Security+: Implementing Secure Network Architecture Concepts

June 26, 2018 by Graeme Messina


The Security+ Sy0-501 has made some changes to the overall layout and structure of the exam objectives, and as such, the domain topics have changed quite a bit. We will be exploring the requirements of Doman 3.2, which deals with Implementing Secure Network Architecture Concepts.

Instead of briefly touching on each point as a guide to point you in the right direction when studying for your exam, we have put together a summary of items that you should definitely know for the exam. This should serve as an indication of what you should be looking to answer, other than just parroting you the definitions of each title. For those looking to find out about training, be sure to check out the Bootcamp specials that we highlight in the conclusion of the article. Infosec’s Bootcamp for Security+ can be found here.

It should go without saying, but you will need to follow your study guide or text book, (or better yet, the Infosec Bootcamp Training Material) and go over each and every item on the exam objective PDF, which can be found here. Only then will you have a solid and holistic idea of what you need to know. So with all of that out of the way, let us take a look at the some of the most likely items that you will need to know for your Sy0-501 exam!

Network Zones and DMZs

Section 3.2 lists these as the first two items to learn on the Zones/Topologies section of the Exam Objectives Guide, so it is a great starting point for us to look at as well. It is really important for you to understand what a network zone is, what they were designed for, whether they are logical, physical, segmented, internal or external. Those are the most probable lines of questioning that you will come across when dealing with that section of the exam. Similarly, DMZs require a thorough understanding of how they act as a neutral area between the internet and your network, and how you would go about setting one up.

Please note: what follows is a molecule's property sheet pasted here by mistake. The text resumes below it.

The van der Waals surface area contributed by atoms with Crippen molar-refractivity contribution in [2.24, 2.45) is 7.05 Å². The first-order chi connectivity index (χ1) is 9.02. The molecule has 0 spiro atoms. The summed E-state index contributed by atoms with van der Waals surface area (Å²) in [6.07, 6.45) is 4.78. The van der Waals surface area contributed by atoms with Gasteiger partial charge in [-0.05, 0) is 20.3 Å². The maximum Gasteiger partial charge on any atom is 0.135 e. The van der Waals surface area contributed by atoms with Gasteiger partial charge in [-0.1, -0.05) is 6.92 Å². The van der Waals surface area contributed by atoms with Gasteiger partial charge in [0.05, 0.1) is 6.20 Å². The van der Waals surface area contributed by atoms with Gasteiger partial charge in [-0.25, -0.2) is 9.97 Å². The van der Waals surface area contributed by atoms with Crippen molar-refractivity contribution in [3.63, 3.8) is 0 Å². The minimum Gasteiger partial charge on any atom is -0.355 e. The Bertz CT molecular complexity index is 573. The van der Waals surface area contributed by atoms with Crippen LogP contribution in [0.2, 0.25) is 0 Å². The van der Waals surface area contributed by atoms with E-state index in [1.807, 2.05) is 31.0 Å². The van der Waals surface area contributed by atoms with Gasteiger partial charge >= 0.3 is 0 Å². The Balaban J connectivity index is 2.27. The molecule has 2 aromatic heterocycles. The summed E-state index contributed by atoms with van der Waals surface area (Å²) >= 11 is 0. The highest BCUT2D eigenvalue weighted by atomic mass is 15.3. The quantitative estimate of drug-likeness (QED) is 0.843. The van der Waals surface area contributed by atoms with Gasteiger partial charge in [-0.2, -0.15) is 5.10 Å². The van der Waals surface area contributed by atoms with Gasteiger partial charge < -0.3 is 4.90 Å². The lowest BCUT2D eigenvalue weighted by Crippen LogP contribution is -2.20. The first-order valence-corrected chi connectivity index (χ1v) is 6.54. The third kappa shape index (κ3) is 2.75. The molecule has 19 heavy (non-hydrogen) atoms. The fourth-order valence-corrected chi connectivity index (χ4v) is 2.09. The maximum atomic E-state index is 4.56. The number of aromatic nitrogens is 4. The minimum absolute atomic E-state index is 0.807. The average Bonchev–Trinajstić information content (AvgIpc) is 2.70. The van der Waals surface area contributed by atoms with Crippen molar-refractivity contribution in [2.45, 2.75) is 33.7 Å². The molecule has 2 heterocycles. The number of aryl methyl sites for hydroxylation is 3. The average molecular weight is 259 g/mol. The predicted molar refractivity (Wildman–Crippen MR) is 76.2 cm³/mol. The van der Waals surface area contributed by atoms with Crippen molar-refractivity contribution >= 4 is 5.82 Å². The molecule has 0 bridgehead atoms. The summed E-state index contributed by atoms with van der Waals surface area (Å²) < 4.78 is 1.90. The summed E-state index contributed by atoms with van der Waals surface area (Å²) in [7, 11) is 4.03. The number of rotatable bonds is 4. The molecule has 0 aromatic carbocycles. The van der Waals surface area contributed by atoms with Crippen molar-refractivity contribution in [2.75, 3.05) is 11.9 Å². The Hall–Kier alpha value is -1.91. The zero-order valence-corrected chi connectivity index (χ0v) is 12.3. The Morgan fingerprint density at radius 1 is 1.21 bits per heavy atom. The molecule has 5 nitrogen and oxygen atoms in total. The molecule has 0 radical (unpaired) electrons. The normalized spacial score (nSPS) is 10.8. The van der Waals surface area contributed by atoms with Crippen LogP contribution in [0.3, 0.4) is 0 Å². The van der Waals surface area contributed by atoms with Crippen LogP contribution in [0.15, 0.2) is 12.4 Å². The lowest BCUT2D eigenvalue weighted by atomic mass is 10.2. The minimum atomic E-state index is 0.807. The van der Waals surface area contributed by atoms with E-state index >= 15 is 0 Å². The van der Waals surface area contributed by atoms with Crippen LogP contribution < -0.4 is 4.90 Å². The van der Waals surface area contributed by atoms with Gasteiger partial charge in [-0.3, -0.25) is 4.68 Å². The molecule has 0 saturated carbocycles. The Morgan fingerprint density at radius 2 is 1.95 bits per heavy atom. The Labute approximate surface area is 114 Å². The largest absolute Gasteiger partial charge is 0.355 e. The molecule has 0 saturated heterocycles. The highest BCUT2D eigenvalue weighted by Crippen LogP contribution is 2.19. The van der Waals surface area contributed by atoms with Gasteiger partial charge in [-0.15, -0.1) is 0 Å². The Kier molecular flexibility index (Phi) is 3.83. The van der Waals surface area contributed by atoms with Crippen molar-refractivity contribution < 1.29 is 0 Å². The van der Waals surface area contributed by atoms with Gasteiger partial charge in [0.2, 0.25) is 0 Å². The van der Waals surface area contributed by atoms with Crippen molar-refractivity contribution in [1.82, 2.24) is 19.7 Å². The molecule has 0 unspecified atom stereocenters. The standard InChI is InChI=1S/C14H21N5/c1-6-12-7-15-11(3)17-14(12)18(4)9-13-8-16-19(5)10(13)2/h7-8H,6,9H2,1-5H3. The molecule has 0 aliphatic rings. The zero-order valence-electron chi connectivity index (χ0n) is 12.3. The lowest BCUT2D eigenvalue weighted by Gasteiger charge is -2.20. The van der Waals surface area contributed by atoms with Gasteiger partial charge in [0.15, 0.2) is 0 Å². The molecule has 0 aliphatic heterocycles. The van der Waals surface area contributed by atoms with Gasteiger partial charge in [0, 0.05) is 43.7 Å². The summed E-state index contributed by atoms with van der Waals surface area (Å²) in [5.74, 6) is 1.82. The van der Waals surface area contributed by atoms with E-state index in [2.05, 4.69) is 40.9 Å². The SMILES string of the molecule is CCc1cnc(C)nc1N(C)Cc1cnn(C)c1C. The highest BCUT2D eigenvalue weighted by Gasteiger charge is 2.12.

Extranet and Intranet

Understand the definitions of these two network types, what they are used for, where they are found, how they work with relation to business partners and internal users within the network. Be sure that you understand how they are different, how they are configured, and how they are positioned within your network.

Wireless and Guest Networks

Wireless is quite a broad topic to broach, but in this section, and in the context of these objectives, we are looking at how wireless networks pertain to guest networks. You will need to understand how to provision guest networks, how they should be segmented and isolated from the rest of the network. Remember to know the definition of what a guest network is as well.

Honeynets, NAT, and Adhoc

You will need to understand what a honeynet is, how you would configure them, where they are positioned on a network, and what you would use them for. Make sure that you understand the monitoring and logging that accompanies such a setup.

NAT needs to be understood in terms of what it can do for your network as a means of protection and protocol routing. There is quite a large amount of information to go through on the subject, but in this sub-domain you should be familiar with what NAT does in essence, and how it would be used in certain situations on a network to help secure access.